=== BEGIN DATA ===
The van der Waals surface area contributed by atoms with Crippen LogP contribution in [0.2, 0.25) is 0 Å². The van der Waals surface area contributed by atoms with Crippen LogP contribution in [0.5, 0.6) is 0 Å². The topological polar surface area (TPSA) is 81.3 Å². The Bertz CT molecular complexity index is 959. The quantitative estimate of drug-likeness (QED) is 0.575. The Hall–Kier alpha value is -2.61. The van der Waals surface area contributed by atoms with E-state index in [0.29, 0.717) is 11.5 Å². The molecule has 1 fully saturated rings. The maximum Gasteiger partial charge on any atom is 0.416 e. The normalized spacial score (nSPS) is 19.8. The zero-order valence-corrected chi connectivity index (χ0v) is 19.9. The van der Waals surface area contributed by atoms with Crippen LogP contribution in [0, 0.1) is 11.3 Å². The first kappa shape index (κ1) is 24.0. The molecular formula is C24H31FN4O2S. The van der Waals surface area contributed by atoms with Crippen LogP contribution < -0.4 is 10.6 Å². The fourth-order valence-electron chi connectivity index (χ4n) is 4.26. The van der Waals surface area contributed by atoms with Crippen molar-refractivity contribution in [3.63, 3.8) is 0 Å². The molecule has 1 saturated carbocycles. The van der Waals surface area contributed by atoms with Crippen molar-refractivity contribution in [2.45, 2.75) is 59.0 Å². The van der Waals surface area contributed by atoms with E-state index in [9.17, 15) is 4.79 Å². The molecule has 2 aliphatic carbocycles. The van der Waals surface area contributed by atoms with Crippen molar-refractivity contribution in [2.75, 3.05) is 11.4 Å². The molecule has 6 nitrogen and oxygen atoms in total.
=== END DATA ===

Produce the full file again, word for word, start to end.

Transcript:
The van der Waals surface area contributed by atoms with Crippen LogP contribution in [0.2, 0.25) is 0 Å². The van der Waals surface area contributed by atoms with Crippen LogP contribution in [0.5, 0.6) is 0 Å². The topological polar surface area (TPSA) is 81.3 Å². The Bertz CT molecular complexity index is 959. The quantitative estimate of drug-likeness (QED) is 0.575. The Hall–Kier alpha value is -2.61. The van der Waals surface area contributed by atoms with E-state index in [0.29, 0.717) is 11.5 Å². The molecule has 1 fully saturated rings. The maximum Gasteiger partial charge on any atom is 0.416 e. The normalized spacial score (nSPS) is 19.8. The zero-order valence-corrected chi connectivity index (χ0v) is 19.9. The van der Waals surface area contributed by atoms with Crippen LogP contribution in [0, 0.1) is 11.3 Å². The first kappa shape index (κ1) is 24.0. The molecular formula is C24H31FN4O2S. The van der Waals surface area contributed by atoms with Crippen LogP contribution < -0.4 is 10.6 Å². The fourth-order valence-electron chi connectivity index (χ4n) is 4.26. The van der Waals surface area contributed by atoms with Crippen molar-refractivity contribution in [3.63, 3.8) is 0 Å². The molecule has 1 saturated carbocycles. The van der Waals surface area contributed by atoms with Crippen molar-refractivity contribution in [2.45, 2.75) is 59.0 Å². The van der Waals surface area contributed by atoms with E-state index in [9.17, 15) is 4.79 Å². The molecule has 2 aliphatic carbocycles. The van der Waals surface area contributed by atoms with Crippen molar-refractivity contribution in [2.75, 3.05) is 11.4 Å². The molecule has 6 nitrogen and oxygen atoms in total.